Beavers also spoke on the proposed J-turn for U.S. 67 also related to the ongoing construction near Engler Park along Perrine Road. “We are very concerned about the trafficability of that intersection,” he said. “We’re expecting upwards of 700 employees when that new development occurs.” Beavers explained motorists will be unable to cross one lane of traffic to head to either north- or south-bound U.S. 67, as it is presently designed. “You will no longer be able to cross at U.S. 67 along Perrine Road,” he said. “If you need to go from Engler Park to US Tool, you will exit to the north, turn and come back to the south and exit onto the west. There are no left turns out the intersection is the best way to say it.” He admits the turns can be a little “cumbersome” – but the traffic fatality safety information for this type of inspection is “incredible.” The administrator said the number of fatalities is reduced during test periods at the J-turn intersections by 85 percent, with an equivalent number for serious crashes as well. “Total crashes are reduced significantly,” he said. “Serious injury accidents are reduced significantly.” Beavers said the city has been in negotiations with MoDOT about making improvements at the location, with the city committing $200,000 of local funds toward the expected $1.2 million project.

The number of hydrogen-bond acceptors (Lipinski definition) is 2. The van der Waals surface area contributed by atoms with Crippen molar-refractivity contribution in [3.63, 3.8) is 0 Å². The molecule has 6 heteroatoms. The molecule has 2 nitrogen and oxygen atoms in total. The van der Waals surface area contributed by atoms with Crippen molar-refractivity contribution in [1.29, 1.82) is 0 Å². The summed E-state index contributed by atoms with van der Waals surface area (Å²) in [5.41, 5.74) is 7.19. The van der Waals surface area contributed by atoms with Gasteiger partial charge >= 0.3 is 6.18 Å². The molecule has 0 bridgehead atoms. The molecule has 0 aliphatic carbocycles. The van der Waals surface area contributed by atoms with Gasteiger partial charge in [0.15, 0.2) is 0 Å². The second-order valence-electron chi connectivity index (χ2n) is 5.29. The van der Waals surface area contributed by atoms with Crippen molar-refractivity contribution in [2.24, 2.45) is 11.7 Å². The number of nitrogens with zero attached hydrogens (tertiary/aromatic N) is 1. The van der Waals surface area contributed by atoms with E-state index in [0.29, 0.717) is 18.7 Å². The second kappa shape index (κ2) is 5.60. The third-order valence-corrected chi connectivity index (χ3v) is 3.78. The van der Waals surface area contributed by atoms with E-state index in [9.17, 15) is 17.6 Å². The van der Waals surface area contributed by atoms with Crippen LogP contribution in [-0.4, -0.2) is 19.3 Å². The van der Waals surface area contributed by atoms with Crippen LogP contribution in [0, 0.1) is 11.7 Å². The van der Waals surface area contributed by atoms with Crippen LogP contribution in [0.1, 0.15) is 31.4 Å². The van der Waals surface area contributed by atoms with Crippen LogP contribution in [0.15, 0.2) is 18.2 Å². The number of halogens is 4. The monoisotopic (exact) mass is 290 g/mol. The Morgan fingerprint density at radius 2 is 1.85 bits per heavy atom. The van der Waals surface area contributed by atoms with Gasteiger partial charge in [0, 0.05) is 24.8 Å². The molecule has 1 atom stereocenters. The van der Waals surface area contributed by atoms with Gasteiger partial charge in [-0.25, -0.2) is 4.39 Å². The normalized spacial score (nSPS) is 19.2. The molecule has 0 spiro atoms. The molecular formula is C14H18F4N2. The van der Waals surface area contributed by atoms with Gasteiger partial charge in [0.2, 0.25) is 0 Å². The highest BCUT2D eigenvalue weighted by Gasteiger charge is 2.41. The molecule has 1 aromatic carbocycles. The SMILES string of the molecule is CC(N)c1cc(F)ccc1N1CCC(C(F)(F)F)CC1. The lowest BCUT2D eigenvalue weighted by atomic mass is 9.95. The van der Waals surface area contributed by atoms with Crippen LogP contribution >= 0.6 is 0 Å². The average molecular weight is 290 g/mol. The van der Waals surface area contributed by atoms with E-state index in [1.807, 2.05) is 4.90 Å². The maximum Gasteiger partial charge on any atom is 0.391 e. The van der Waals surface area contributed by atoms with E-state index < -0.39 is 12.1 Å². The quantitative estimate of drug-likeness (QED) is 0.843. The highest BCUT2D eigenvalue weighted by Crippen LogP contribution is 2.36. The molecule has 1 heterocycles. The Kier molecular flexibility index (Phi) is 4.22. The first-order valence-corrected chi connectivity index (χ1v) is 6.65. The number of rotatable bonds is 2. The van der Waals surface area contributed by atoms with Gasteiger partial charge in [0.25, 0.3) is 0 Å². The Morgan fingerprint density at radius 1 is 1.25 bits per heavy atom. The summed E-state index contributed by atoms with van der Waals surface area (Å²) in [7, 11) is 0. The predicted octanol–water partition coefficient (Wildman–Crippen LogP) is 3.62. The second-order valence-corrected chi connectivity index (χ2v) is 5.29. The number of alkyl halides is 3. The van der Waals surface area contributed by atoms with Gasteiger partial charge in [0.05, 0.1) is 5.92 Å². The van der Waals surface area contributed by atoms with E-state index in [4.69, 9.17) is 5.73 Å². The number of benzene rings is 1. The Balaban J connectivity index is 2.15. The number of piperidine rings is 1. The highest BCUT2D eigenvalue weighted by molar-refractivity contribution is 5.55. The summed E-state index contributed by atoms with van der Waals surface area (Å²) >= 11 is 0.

During the address he also noted the positive strength of the economic indicators for Farmington. Those indicators include sales tax revenue, assessed real property valuation, new construction permits, assessed valuation, unemployment rate, median household income and median home value. In the area of sale tax revenue, Beavers said, the retail sales revenue, with a static sales tax rate, is growing. “We (had) a six-year period where there was no more or less retail sales on an annual basis. As businesses came into town the amount of available (revenue to draw from) wasn’t growing,” he said. “We’re not in that position anymore. We have growth on the magnitude of about four percent per year on retail sales.” The total current assessed valuation for 2017 is at slightly more than $213 million as of July 1 – which has shown steady growth over the past five years, he said. The property tax rate in the city of .4811 has remained unchanged for several years. Beavers said the number of new construction permits is one of the best indicators for growth. “Last year, we added 73 new dwelling units,” he said, noting 47 of those were new homes. Within the 63640 zip code, there are almost 27,000 “and it’s continuing to grow.”